* Antibiotic use for therapeutic use only. Timely mass medication of a group of animals to eliminate or minimise an expected outbreak of disease, when in contact with a sick animal and preventative use of drugs to healthy animals before exposure to a stressful event.


* Ventilation – Air space is just as important as floor space. Removal of stale, exhaled air to provide a supply of fresh air and an airy, pleasant atmosphere when entering the calf shed. Airflow should be above calf level to minimise chills. Ammonia smells in the calf shed are a sign of poor air quality. Using smoke bombs can be used to detect stale air, as smoke should travel up and out of outlet area to clear within 30-45 seconds. Slow movement of smoke throughout the building indicates a high risk of pathogen transfer from one affected animal to an entire group due to poor air flow.

* Minimise draughts – Calf housing needs plenty of fresh air even in cold weather, however it is important that draughts at calf level are avoided as they can impact on growth rates as they start using energy to keep warm instead of to grow. Solid barriers that extend from the floor to above calf level can offer protection from draughts. If calves are housed in an exposed or tall building, consider making lower covered areas where they can keep warm. Most calf houses would benefit from mechanical ventilation with a fan which draws air in from

outside and distributes it down the length of the building through a duct.

* Humidity – High moisture levels in calf sheds promote the survival of harmful bacteria.Wet floors or sweat and dirt on calf coats are signs of high humidity. Relative humidity levels should be below 75% and key to reducing the spread of disease and reducing pneumonia pathogen survival time. Assess drainage and storage facilities in feed preparation area, as moisture from the feed preparation area, including equipment washing facilities, can cause excess moisture in the calf house.

* Effective drainage is key to ensuring calf pens remain dry. Pen floor gradients need to be at least one in 20. Ideally, igloos and hutches should be placed on a gravel bed to allow good drainage. Ensure water drinkers are not leaking.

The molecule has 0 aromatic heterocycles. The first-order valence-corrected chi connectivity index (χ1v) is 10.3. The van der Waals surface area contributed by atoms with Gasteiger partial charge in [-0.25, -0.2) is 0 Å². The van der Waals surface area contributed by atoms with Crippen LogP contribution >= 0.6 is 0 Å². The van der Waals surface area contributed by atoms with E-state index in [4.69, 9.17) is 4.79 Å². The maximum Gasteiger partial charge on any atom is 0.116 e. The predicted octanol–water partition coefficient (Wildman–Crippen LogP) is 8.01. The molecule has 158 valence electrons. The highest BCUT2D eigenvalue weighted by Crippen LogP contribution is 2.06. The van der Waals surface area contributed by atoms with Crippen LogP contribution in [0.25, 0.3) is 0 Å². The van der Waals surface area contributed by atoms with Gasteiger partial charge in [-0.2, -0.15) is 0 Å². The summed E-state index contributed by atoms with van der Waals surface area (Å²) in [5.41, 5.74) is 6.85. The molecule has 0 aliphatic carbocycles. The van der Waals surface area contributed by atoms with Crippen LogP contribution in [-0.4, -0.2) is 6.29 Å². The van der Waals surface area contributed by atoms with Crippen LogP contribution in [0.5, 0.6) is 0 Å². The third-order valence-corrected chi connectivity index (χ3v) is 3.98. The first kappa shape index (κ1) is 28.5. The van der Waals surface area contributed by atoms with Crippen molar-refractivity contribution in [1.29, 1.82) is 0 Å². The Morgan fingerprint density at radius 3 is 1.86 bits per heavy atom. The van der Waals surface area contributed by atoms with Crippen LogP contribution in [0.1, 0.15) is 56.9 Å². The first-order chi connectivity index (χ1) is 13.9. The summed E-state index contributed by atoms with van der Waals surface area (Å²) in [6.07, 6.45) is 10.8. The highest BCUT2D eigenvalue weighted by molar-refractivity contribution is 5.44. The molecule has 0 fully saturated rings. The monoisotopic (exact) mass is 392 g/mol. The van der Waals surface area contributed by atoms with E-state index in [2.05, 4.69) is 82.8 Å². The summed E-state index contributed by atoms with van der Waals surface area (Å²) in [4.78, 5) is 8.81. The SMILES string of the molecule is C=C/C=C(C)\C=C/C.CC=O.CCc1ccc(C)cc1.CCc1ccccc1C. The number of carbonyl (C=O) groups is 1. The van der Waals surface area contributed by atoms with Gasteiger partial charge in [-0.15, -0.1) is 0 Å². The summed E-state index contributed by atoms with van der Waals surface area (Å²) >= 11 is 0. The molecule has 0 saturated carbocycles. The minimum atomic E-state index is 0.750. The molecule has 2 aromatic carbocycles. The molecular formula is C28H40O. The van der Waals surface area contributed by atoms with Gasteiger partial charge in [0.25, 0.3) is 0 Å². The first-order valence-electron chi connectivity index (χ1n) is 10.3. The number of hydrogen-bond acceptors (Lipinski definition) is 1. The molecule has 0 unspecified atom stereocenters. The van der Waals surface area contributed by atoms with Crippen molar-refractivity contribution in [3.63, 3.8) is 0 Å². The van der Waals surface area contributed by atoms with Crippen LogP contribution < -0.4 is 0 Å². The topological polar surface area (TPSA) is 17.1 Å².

* Calf housing – House calves with other calves of similar ages. They must be group housed from eight weeks of age, to increase social development and growth rates, and on dry clean bedding, preferably deep bedding which maintains heat. Temperature in the calf shed should also be monitored daily to assess whether the lower critical temperature (LCT) has been reached, which is the temperature at which a calf needs extra energy to keep warm. Calf jackets should be used when temperatures fall below 15°C for calves less than three weeks of age

* Calving hygiene – Poor hygiene in the calving area and calf shed has an adverse effect on calf health and performance. Therefore, clean clothes should be worn and boots dipped in disinfectant when entering the calf shed.

Calving area cleaned out as regularly as possible and kept well bedded. When a calf is born it has no immunity, therefore, cleanliness is a necessity, so calving ropes should be cleaned, disinfected and well maintained. Ensure hands are either washed or gloved before assisting in any calvings.

* Navels – Dip navels as soon as possible after birth, using a clean dip cup and 7% iodine solution. This aids the drying and closure of this potential infection route. Studies have shown that calves with undipped navels have an 11% higher mortality rate than those with dipped navels. Pens steamed cleaned using an appropriate disinfectant and have a resting time between batches of calves.